1) Our media experience will be individually curated, behaviorally stimulating and activated.
This implies that search engines and their platforms will really need to understand me at an unprecedented level. For this top happen, search engines will really have to understand the meaning of texts, and that means that the people designing search engines and AI technology will have to understand meaning, and hence hermeneutics. I am not so sure they do right now. Not in the dynamic way articulated by Henri Bortoft.
2) You will not search; the browser will already know what for you are looking.
This for me implies the ability to understand the meaning of pictures and not just verbal content. I have been looking for example for a viral picture of some years ago. It was titled something like “A picture for which there is no explanation” and it is of a car which has bumped into a wall by the River Thames. There are police there dealing with the scene, and two guys who look like university students in black tie, one of whom is holding an iron. I wanted it to demonstrate a point, but still have not found it. How far away are we from not only having computers which understand a pictorial scene, but also of my own experience of that scene?
3) Airbnb and Uber have cashed in on what pundits call the “share economy”.
Airbnb have been successful, and we are seeing them doing very well here in Brazil where people need beds for the world cup. But people are not sharing their beds in a social manner. They are selling. The “shared” economy has big implications for developing sustainable solutions, and I am a big advocate, but sharing is based on authentic and trusting relationships.
4) Peter Thiel, the billionaire investor who had a hand in founding PayPal and launching Facebook, famously told The New Yorker: “We wanted flying cars, and all we ended up with is 140 characters”.
It’s funny how still to this day across the globe we have futurologists predicting all sorts of wonderful new gadgetry. I had the intense pleasure in the early 90s of working alongside BT’s futurology group (our Human Factors area was a part of the same department), and in the picture above you will see my director, Peter Cochrane, demonstrating the vision of wearable computing. What was not predicted was anything relating to social media, and the idea of meaning in such as small amount of text would have been laughed at.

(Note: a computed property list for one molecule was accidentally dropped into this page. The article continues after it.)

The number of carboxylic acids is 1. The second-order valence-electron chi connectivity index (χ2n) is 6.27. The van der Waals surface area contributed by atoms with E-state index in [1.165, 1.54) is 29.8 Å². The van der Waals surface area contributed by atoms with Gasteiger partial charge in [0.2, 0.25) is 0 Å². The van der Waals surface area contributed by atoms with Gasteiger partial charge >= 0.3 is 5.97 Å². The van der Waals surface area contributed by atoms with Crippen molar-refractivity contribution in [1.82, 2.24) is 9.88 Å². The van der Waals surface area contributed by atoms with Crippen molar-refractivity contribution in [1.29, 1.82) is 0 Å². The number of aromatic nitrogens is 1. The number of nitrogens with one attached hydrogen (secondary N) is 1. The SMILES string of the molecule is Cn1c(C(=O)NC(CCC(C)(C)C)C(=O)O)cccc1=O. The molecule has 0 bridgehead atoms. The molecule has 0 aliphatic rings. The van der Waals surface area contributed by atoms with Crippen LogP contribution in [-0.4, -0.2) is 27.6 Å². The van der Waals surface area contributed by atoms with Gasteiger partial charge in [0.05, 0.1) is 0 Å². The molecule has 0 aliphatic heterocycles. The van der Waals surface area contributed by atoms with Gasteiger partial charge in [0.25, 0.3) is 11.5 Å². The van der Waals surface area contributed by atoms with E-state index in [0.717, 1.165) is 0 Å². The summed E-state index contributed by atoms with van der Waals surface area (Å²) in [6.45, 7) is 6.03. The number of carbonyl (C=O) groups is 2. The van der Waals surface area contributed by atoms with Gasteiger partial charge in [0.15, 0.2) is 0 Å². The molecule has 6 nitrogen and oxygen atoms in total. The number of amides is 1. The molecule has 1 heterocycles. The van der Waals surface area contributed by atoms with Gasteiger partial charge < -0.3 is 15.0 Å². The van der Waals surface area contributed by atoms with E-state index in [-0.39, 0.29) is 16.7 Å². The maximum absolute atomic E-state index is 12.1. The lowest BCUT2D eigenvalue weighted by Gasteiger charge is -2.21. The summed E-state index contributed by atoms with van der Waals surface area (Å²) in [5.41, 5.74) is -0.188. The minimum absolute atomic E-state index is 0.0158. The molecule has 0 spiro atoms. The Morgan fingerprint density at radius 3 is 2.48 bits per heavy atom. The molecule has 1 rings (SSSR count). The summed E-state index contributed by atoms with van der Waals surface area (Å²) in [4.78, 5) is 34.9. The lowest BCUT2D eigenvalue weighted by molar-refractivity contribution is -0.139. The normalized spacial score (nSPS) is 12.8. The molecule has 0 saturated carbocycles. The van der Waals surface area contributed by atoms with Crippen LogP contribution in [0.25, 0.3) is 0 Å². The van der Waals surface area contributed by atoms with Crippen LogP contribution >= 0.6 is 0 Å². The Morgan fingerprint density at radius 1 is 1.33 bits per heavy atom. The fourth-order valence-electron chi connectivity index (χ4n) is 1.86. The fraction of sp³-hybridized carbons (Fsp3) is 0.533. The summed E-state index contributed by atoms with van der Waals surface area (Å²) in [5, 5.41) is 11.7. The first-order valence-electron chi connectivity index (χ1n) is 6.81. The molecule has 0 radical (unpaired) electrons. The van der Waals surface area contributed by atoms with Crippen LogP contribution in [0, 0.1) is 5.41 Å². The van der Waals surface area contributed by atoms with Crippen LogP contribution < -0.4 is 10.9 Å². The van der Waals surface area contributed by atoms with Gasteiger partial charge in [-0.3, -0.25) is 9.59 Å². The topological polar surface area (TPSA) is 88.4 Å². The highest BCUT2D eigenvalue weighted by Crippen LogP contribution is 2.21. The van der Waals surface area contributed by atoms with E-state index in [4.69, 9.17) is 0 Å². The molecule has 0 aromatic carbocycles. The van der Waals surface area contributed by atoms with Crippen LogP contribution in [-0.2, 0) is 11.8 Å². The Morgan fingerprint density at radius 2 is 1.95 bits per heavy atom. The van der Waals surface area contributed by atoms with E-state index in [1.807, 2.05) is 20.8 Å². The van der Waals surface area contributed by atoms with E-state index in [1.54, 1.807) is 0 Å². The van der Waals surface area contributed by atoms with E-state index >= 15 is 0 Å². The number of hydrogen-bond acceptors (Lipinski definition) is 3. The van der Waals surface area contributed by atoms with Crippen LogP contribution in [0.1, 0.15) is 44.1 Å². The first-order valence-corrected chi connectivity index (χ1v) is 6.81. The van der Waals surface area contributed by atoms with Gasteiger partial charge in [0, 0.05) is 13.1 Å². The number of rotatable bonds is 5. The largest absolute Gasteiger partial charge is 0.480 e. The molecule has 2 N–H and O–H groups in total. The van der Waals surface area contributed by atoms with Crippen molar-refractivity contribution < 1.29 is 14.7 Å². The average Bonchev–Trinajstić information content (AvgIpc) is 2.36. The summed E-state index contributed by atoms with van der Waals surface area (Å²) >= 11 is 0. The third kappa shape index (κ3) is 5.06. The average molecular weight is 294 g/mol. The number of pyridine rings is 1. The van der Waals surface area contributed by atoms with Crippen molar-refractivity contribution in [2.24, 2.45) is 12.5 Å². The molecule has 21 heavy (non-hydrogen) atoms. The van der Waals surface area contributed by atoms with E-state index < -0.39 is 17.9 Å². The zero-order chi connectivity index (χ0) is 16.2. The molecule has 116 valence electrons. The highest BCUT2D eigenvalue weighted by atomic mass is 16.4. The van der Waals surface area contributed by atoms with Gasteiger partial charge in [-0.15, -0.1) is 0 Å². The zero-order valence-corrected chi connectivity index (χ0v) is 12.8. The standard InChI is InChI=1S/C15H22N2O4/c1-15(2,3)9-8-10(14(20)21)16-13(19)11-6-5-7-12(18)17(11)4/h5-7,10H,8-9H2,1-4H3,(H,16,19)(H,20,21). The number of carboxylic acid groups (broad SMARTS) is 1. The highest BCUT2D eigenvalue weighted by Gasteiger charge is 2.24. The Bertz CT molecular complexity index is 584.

Something happened to me on Twitter yesterday that was quite amazing. Possibly Brazil’s biggest comedian, Fábio Porchat, wrote a tweet about my article about Porta dos Fundos. 140 characters. Brazil’s biggest comedian. 2.95 million followers. Here is me trying to write positive articles about Brazil, and here is recognition in the space of 140 characters.
Can you understand how meaningful that tweet was for me? The technology is fine, but never lose sight of the meaning. Social media really will need to start to get to grips with how to measure meaningfulness. (Can you see a trend developing here?)
5) Consumers must see your video, contest, e-book, game, or other content as an authentic extension of brand, and not as a publicity stunt.
This is spot on and allows me to conclude these points by point to the essential nature of having an authentic presence on social media. I barely listen now to predictions of the future which contain no mention of universal human values. Sustainability is a huge concept, and it relates not just to sustainable technologies or sustainable business models, it is a fundamental shift in our mindsets and ways of relating to others.
A sustainable world is one where we move away from fragmentation and finished object thinking, and of commoditising everything, to one where we understand wholeness, in a whole new way (excuse the pun).
We need to move from our data-driven machine metaphors of life, to one where we honour, respect and can mindfully contemplate the lived experience of others.
As Louis succinctly puts it:
The social media revolution is a development in human consciousness on a par with the invention of television.
As far as I know, no one has written an algorithm for social. But one general rule for your social business model is that you must engage in new thinking about how people communicate.
I can definitely recommend What is Social? It takes me back to the time of Victorian science. Sometimes we think we are so advanced, with our social media and our blogging, but in Victorian Britain, as Charles Darwin was embarking on his studies of variation in species, not only did we have newspapers and scientific journals, we had pamphlets. These were often scandalous, published anonymously, sometimes necessary for those daring to propose that nature for example was not fixed and static, but in a state of evolution.
What is Social? is a pamphlet (albeit in PDF) but it is rich, thought provoking and offers a guide through the maze that we now find ourselves in with our networked society. There are big questions those involved in the development of our technologies need to ask themselves, and for me, if we can start to get to grips with the concept of dynamic and authentic meaning, we will be able to begin to replace the question “what is social?” with the answer ‘this is what it means to be truly social”.
About Louis D. LoPresti Ii
“Lou” as colleagues call him was born in Boston, educated in London and makes his home in sunny Santa Monica, Ca. He has worked as a global strategist since 2002, directly advising a wide range of clients on economic and political policy, emerging markets, brand strategy, and emerging interactive and social technology. His website bighthinker.com is where you can read other essays and commentary.